Turkey and Tripping: How to Talk to Your Family about Psychedelics

Not sure how to talk to your family about psychedelics? Here are tips and conversation starters to engage in discussions about psychedelics.
psychedelic turkey conversations with family
Author: Natalie Goldberg
By Natalie Goldberg
November 22, 2022

Thanksgiving is the quintessential time of year when we gather for intimate conversations with our families. With psychedelics currently experiencing a renaissance, research studies are making their way into popular culture and social media spheres. There is potential for wellness treatment for a range of conditions and family members with different views, belief systems, and societal backgrounds have all benefited. This year could be an opportunity to have a conversation with your family and loved ones about psychedelic medicines and how they can help those who are suffering.

Before we take a look at how psychedelics might intersect with different family members, let’s consider how we can do our best to engage in honest and open dialogues about an edgy topic like psychedelics.

Tips for Conversations

Being mindful of body behaviors like eye contact or high-volume tones carried across dining tables can lessen tension. Susan Adcox states that words only account for 20% of our communication. Instead, Adcox advises to stay calm and use humor wisely; “Political discussions often have some inherent humor that, if recognized, can lighten the mood.” Maintaining a positive demeanor will elicit less of a debate and more opportunity for others to chime in.

Taking a moment to accept the differences prior to discussions can ease the educator’s stance and delivery. Belinda Luscombe of Time Magazine offers 4 Steps as created by Braver Angels, in utilizing therapeutic communication techniques. We are reminded how stating facts may present as pedantic and will do little to educate. The four steps of, paraphrasing, praising, pivoting, and probing offer positive connectivity. Luscombe notes we are attempting to create an emotional bond and instead of winning an argument, one can actually open up discussions.

Follow your Curiosity

Sign up to receive our free psychedelic courses, 45 page eBook, and special offers delivered to your inbox.

The Kids’ Table

Adolescents have an endless imagination, and with bright personalities at the table during the holidays, families are usually prepared for colorful questions. In R. Stuart’s essay, Psychedelic Family Values, Stuart reminds adults “children consistently aim to alter their consciousness by inducing several hyperactive dizziness and whirling activities.” Surely, they have an interest in mind.  

To assess their knowledge first, asking what they have heard about mind-altering substances can create a good foundation for the psychedelic educator. Psychedelic advocate and author, Rebecca Martinez states, “by helping young people develop a less sensationalized and more factual and nuanced perspective on psychedelics, we can empower them to make balanced and informed decisions as they grow up.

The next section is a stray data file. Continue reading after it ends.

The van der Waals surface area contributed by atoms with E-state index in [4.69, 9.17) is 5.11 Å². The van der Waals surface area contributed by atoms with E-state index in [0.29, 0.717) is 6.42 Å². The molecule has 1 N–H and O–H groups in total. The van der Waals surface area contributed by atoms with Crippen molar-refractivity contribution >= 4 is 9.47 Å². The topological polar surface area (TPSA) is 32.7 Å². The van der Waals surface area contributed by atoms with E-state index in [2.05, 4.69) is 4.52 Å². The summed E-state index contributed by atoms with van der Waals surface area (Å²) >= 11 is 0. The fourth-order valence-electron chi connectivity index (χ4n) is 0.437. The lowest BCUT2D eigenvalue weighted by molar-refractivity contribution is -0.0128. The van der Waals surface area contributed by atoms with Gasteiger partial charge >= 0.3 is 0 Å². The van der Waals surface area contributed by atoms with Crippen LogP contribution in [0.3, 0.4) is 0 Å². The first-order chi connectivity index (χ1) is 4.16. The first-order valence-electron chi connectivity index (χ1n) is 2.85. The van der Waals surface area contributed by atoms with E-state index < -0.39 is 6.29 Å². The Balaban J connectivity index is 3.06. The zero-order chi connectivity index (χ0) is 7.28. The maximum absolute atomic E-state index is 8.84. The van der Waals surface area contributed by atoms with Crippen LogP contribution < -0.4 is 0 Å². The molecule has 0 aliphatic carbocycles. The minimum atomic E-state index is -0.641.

Teenagers are often the first to know of substances outside of the home before adults are quick enough to control their teenager’s understanding of physical symptoms or expectations. Martinez states if a child is aware that alcoholic beverages or prescriptions alter their parent’s behavior, the association will be easily identified by them. Adolescents must know, “taking psychedelics has temporary effects on the mind and body which make it unsafe to drive or work while under the influence.” While we do not advocate for underage use of psychedelic medicines as they have not been tested in clinical trials, balanced conversations are necessary for education and harm reduction

Martinez reminds adults to explore world histories of ceremonial use as part of the explanation, which could lessen any prior skepticism of credibility. This can segway into family histories to determine if such rituals existed in their own ancestry. Ultimately, providing references to studies on symptoms familiar to adolescents like depression and anxiety with MDMA can strengthen a teenagers’s confidence in an open and trusted dialogue with family about psychedelics.

family talking about psychedelics

Addiction Recovery [The Struggling Uncle]

Most families understand alcoholic repercussions to the point of it being a consistent character on Saturday Night Live. Even so, addictions are tolerated by loved ones due to the difficulty in breaking their habitual role in our lives. A recent clinical trial which was completed in 2022, showed “robust and sustained decreases” in alcohol use when using a controlled dose of psilocybin mushrooms among 93 subjects. The study shows a significant maintenance control of alcohol suppression after 32 weeks of the study. These are promising results for fighting addiction.

If this offering of a study heightens energy at the dinner table, then divert everyone’s attention to DMT’s fascinating role in inflammation control. Whether it be alcohol or the aftermath effects of a Pumpkin Pie, psychedelics likely have an important role in combating universal aches and pains from tissue inflammation. Per Attila Szabo’s paper, Effects of Psychedelics on Inflammation and Immunity, “We found that treatment of these cells with DMT or 5-MeO-DMT resulted in a marked decrease in the various inflammatory cytokines and chemokines, while strongly increasing anti-inflammatory cytokines that also possess tissue restorative and regenerative functions.” More research is needed to see how and if this works in humans.

PTSD Recovery [The Quiet Cousin]

This important meal is honoring the traditions of American history which have been bravely protected for us by our veterans. It would be highly beneficial to mention supportive foundations that promote the continued necessity of research in an under-appreciated population. Our country’s veterans suffer from PTSD at an alarming rate, and we need to explore alternative treatments. Psychedelic Support collaborated with VETS to create a free eLearning course specifically for veterans and their families to learn more about psychedelic therapies. 

Several non-profit organizations are now supporting veterans in attending retreats in Latin America with follow-up integration care. Veterans are thoroughly screened for all health matters and are encouraged to seek physician assessments for clearance in initiating a new psychological regimen. 

Clinical trials of MDMA-assisted psychotherapy for the treatment of PTSD in veterans has shown promising results and new studies are underway to test this method with a group therapy approach.  

Psychedelics and Older Adults [Grandma and Grandpa]